Development of coarse-grained models
Location: CECAM-FR-RA École Normale Supérieure de Lyon, Lyon, France. Salle Condorcet, 1 place de l'École.
The purpose of the workshop is to bring together active researchers in the field of coarse-grained simulations at the mesoscale to share insights and methodologies, identify scientific and technical obstacles, and propose solutions to tomorrow’s challenges. The development of coarse-grain (CG) models and simulations at the mesoscale constitutes an active area of research with the goal to reach time and length scales that are not accessible by atomistic models. This topic is important for both academic and industrial research and covers a large spectrum of practical applications ranging from biology [1-2] to materials science and engineering .
The development of realistic CG models, designed to account for the chemical nature of the grain can be achieved through different top-down [4-6] and bottom-up approaches [7,23-24]. Whereas CG force-fields, such as MARTINI [8,] SDK  or SPICA , are developed from experimental data through a top-down procedure, other realistic CG models often with a lower resolution are designed from atomistic configurations. Fundamental questions will be addressed on the methodological aspects: what are the strengths and weaknesses of the different approaches? Should the development of the model be based on structure  or energy/force ? Do we need to introduce a local-density dependence [11-13] ? Coarse grains are classically considered to be undeformable with either a spherical or ellipsoidal shape. Can we continue to consider undeformable grain shapes for the lowest resolution models? How can we improve the transferability (chemistry, temperature, and pressure) of the CG models? How best to define the degree of coarse-graining  ?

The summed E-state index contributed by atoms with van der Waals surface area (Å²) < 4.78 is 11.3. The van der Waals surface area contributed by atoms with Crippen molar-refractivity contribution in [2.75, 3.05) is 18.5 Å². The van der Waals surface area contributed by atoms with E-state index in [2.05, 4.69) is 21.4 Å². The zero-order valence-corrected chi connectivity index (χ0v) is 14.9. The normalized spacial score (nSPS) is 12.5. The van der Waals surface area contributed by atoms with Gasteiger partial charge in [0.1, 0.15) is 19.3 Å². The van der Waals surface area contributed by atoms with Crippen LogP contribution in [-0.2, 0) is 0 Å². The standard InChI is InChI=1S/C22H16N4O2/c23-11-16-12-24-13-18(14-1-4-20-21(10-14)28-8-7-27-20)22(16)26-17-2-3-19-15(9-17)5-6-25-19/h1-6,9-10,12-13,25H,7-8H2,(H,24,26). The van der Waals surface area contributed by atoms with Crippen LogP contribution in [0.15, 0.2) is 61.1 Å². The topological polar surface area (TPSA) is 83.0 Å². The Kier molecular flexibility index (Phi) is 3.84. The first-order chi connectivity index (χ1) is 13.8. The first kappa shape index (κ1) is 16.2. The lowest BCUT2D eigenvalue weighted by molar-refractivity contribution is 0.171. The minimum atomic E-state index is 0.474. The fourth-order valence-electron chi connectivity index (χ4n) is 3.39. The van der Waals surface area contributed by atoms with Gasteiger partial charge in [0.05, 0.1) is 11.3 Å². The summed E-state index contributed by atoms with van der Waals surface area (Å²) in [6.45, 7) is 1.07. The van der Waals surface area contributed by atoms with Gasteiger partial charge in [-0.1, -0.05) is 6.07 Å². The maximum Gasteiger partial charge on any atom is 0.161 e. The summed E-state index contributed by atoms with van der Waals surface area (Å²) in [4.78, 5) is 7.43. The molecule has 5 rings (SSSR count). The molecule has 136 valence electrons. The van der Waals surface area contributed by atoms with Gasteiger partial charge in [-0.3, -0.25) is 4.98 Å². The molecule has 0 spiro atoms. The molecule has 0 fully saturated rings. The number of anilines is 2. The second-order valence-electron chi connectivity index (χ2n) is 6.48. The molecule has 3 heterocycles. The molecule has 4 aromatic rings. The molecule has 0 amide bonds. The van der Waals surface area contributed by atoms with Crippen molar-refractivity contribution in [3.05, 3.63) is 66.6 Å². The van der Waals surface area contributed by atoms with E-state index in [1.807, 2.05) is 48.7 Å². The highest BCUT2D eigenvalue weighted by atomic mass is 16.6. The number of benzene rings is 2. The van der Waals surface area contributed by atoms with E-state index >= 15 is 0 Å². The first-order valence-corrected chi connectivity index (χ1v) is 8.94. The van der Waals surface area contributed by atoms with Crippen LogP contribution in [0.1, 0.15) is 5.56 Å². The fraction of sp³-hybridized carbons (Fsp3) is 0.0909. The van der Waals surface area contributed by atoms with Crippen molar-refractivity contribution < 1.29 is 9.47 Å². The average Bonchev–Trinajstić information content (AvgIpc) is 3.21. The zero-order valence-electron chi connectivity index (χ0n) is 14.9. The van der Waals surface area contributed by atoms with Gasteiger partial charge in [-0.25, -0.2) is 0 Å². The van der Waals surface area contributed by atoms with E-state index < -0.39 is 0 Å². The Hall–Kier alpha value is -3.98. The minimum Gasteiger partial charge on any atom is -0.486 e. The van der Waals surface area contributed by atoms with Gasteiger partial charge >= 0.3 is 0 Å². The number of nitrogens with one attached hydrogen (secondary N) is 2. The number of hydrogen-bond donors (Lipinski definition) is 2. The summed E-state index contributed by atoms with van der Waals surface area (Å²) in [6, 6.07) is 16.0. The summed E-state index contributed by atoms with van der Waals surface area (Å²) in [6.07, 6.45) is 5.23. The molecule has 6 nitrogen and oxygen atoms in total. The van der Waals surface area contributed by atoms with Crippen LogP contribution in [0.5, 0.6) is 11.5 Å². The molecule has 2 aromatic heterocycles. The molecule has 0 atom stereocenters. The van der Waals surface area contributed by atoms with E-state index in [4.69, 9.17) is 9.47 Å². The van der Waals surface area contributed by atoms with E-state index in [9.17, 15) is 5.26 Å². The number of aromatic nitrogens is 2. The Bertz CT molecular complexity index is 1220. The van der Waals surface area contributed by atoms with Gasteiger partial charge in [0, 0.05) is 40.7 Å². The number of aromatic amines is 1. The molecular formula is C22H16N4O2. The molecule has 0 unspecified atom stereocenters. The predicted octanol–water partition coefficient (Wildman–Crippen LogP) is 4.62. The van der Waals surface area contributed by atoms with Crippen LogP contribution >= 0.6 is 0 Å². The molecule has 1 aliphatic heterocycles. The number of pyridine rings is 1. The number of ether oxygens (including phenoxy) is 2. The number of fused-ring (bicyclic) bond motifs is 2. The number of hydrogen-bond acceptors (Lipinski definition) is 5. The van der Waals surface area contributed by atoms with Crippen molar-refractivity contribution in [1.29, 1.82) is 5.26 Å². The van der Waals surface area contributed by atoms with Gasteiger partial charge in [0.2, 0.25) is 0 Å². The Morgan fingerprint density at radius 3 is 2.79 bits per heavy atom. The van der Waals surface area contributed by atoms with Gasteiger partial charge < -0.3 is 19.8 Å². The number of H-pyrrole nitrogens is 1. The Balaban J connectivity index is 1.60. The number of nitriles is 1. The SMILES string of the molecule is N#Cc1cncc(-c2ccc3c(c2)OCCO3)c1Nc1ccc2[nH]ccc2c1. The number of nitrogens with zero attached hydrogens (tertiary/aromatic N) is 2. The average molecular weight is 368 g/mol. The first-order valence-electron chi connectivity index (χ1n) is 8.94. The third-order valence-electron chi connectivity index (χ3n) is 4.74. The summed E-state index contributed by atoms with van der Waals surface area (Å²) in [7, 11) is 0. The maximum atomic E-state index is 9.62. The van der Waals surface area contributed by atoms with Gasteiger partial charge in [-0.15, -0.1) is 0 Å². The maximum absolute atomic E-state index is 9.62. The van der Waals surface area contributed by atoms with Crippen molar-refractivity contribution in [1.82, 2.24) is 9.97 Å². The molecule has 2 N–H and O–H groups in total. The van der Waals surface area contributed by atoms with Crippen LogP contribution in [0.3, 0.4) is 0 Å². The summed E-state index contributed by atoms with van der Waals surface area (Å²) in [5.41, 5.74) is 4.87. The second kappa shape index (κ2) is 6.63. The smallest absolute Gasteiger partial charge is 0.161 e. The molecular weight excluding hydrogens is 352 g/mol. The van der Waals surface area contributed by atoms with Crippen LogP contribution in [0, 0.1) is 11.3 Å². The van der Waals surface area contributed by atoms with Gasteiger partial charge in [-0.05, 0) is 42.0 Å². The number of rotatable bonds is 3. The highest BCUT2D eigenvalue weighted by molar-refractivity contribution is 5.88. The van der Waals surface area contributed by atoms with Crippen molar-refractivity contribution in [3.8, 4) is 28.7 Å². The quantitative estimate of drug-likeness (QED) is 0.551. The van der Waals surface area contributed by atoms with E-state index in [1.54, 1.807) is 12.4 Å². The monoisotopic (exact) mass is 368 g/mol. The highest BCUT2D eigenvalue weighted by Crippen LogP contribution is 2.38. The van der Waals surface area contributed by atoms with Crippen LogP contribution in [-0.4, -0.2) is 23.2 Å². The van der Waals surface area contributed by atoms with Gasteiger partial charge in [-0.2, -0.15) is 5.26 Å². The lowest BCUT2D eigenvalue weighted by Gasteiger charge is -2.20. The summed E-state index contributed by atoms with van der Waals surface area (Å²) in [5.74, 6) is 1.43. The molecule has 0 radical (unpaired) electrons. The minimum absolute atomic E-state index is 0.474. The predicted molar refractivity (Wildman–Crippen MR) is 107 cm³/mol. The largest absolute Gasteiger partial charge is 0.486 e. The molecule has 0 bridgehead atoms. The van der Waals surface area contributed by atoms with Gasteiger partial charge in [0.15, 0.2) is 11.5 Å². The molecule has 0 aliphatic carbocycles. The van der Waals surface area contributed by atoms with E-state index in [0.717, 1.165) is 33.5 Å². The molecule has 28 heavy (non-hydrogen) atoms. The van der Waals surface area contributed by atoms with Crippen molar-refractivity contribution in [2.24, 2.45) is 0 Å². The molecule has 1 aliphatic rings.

Should we continue to develop CG models from theoretical criteria [16-17] or should we rely on machine learning techniques [18-21] ?
We also aim to open up the discussion of the development of CG models for the application in polymeric materials (mechanical properties, entanglements, long-time process) and biological systems (proteins, membranes, long-time dynamics), and to address the future of the CG models in terms of time and length scales, description of the system  and properties only accessible with mesoscopic simulation methods.
Alain Dequidt (Université Clermont Auvergne) - Organiser
Ralf Everaers (École Normale Supérieure de Lyon) - Organiser
Patrice MALFREYT (Clermont Auvergne University) - Organiser